Osamu Tezuka – Apollo’s Song

I finished Tezuka’s Apollo’s Song today morning, while waiting for a missing-in-action mechanic. Brilliant work, and a pretty fast read. Considering that it was a two-hour wait, and the book was the only one I had around, I read it twice.

The prologue of the book, like I had mentioned before, is a trippy look at human reproduction.

The story, on the surface, is that of a borderline psychotic named Shogo Chikaishi who, because of an abusive childhood, has a history of killing animals – especially one of a pair – because he cannot stand love. He is cursed by a mysterious goddess who appears to him in a dream that he would fall in love, for all eternity and for countless incarnations, with a woman who he would never be able to possess. Furthermore, in every incarnation, one of the lovers would die without either of them consummating their relationship. Thus begins a tale that goes from Nazi Germany to an island full of peaceful animals to a futuristic earth overrun by synthetic humans. The title, and the broad theme of the story is taken from the story of Apollo and the water nymph Daphne, but in Tezuka’s hands, it comes alive as a poignant account of an eternal human experience – love. Is it something futile and meaningless, because all animals do is reproduce and leave behind a part of themselves? Or is it something timeless, something worth aspiring for? ( Don’t look at me! )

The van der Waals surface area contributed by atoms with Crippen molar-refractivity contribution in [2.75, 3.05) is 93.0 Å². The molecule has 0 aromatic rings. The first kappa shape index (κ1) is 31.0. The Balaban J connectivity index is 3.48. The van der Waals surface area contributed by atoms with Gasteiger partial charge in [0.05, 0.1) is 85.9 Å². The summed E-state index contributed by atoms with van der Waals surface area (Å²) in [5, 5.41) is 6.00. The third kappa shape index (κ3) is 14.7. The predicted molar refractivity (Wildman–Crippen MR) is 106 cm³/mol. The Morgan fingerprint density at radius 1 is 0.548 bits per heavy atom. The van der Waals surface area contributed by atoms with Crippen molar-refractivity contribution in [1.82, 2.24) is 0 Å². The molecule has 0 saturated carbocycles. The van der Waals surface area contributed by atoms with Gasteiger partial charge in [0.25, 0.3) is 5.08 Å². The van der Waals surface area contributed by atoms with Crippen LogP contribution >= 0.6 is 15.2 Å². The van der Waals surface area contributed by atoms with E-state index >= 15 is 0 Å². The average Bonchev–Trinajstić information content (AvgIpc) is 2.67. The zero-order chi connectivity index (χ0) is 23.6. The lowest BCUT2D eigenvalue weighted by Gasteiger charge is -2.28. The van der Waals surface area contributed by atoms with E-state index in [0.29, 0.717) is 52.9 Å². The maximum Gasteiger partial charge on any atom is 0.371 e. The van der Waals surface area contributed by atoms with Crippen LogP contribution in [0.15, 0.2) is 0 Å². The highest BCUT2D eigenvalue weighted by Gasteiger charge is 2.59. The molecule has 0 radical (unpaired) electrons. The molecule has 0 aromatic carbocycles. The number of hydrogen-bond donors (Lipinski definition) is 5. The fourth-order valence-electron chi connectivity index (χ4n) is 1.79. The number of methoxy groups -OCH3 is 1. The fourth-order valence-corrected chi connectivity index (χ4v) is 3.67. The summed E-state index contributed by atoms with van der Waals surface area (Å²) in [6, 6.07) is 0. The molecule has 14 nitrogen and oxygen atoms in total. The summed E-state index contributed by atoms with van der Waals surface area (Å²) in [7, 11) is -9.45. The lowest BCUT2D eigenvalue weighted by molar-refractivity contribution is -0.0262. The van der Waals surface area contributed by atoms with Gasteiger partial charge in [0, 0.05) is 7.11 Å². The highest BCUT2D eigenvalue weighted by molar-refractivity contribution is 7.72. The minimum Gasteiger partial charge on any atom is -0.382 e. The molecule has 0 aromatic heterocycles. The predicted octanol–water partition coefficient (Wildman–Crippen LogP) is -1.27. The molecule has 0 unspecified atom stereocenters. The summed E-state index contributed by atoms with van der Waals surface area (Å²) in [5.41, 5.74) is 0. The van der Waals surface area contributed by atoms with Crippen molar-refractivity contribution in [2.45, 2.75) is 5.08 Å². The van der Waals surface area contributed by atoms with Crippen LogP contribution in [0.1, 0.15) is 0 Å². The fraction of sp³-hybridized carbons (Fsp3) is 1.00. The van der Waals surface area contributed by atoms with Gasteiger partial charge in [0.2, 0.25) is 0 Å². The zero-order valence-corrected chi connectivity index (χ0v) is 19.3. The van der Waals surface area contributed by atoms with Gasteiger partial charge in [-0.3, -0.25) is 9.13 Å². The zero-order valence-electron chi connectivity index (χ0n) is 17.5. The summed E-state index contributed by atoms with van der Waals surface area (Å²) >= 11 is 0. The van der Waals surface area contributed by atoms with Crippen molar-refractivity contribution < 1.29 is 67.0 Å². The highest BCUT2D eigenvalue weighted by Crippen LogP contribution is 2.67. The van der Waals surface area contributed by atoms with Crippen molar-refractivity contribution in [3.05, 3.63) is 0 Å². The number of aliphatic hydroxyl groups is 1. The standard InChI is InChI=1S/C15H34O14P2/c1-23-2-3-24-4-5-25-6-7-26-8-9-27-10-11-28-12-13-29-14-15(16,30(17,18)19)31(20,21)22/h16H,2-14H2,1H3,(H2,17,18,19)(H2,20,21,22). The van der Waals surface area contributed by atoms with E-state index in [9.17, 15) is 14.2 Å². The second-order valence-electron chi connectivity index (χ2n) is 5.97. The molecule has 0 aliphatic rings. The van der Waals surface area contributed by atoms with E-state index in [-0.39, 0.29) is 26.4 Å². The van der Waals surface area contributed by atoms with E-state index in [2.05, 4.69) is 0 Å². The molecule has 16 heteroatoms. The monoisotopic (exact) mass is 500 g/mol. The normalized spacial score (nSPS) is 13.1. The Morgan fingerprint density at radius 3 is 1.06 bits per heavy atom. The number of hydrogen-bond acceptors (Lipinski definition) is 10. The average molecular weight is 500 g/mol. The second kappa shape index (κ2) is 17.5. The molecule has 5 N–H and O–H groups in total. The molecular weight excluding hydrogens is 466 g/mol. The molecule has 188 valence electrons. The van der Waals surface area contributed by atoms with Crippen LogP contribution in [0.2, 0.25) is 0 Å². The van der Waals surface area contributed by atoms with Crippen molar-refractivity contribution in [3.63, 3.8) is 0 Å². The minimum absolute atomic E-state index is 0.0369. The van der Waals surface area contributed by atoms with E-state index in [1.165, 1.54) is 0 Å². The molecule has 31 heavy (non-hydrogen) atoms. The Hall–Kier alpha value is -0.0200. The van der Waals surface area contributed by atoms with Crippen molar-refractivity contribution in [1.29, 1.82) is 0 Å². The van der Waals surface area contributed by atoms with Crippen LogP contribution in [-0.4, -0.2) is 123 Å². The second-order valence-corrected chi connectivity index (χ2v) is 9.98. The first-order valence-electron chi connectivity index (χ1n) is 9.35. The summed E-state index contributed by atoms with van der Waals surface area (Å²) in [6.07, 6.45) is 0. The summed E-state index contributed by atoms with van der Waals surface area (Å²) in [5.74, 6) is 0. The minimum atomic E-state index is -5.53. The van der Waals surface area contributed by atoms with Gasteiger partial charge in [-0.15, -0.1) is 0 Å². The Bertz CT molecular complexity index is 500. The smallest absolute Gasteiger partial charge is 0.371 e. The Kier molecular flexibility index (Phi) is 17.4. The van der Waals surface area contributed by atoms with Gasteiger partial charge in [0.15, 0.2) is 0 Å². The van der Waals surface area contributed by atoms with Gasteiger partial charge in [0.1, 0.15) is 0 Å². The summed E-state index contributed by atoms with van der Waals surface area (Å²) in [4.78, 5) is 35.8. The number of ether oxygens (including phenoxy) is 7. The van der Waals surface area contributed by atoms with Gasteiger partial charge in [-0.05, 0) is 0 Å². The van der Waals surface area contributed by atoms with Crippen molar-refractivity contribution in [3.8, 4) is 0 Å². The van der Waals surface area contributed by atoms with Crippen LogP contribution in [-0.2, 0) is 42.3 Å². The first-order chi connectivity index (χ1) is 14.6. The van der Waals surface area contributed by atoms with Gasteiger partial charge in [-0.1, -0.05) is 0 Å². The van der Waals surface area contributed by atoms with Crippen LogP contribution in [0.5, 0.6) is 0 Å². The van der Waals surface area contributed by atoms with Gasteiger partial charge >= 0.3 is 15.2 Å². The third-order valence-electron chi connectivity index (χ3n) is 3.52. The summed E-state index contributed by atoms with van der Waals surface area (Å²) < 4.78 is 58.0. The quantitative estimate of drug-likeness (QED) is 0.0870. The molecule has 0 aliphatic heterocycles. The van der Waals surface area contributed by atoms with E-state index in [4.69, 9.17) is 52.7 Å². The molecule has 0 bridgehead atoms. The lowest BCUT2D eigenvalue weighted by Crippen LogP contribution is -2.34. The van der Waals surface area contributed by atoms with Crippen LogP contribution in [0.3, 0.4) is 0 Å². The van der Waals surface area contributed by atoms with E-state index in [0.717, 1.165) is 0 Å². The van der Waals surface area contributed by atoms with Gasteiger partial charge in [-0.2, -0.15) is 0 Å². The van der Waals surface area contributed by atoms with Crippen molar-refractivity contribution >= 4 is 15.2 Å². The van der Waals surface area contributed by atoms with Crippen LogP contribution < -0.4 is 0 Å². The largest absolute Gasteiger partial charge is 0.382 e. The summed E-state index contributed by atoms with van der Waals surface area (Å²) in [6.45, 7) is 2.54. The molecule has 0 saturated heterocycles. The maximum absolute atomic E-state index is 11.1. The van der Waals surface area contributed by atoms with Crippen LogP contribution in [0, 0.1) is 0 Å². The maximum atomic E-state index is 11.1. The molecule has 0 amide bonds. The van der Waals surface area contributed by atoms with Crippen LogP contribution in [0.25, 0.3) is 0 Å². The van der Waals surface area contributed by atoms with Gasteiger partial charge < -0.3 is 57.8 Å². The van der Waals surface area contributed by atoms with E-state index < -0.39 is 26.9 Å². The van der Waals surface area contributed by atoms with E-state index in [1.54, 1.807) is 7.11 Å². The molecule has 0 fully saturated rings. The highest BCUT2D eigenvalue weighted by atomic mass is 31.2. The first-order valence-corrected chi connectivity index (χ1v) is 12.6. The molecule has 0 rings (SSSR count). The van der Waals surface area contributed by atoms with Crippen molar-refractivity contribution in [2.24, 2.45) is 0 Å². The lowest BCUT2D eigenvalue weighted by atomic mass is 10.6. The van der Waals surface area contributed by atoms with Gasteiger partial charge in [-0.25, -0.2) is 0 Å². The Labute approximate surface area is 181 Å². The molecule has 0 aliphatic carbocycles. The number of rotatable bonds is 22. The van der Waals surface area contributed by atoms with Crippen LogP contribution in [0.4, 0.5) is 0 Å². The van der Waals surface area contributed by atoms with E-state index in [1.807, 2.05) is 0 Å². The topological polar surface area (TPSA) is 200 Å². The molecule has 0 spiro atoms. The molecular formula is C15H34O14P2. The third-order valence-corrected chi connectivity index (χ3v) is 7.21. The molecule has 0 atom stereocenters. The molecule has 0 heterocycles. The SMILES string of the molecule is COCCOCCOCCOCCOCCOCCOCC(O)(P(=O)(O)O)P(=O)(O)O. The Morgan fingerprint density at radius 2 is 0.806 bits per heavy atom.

I found the treatment superb. Tezuka’s art does not shine as it did in Buddha, but he makes use of his economical style to convey a tremendous amount of emotion in his characters. What surprises me the most is the ease with which The Master goes from drawing a animals and natural outdoor landscapes to futuristic towers of 2030. The character of Shogo took me from being repulsed at his actions to actually sympathizing with him – which shows the kind of character development Tezuka is able to bring into 500 pages. The book does suffer from the occasional misogynistic brush-strokes – Shogo’s mother is painted in villainous hues, her promiscuity apparently leading to his loss of faith in humanity. ( Though, to be fair, Tezuka later recants and shows us how a mother’s love for her son remains steadfast.) There are digs at career-oriented women, a reflection of Tezuka’s own post-War views, perhaps?


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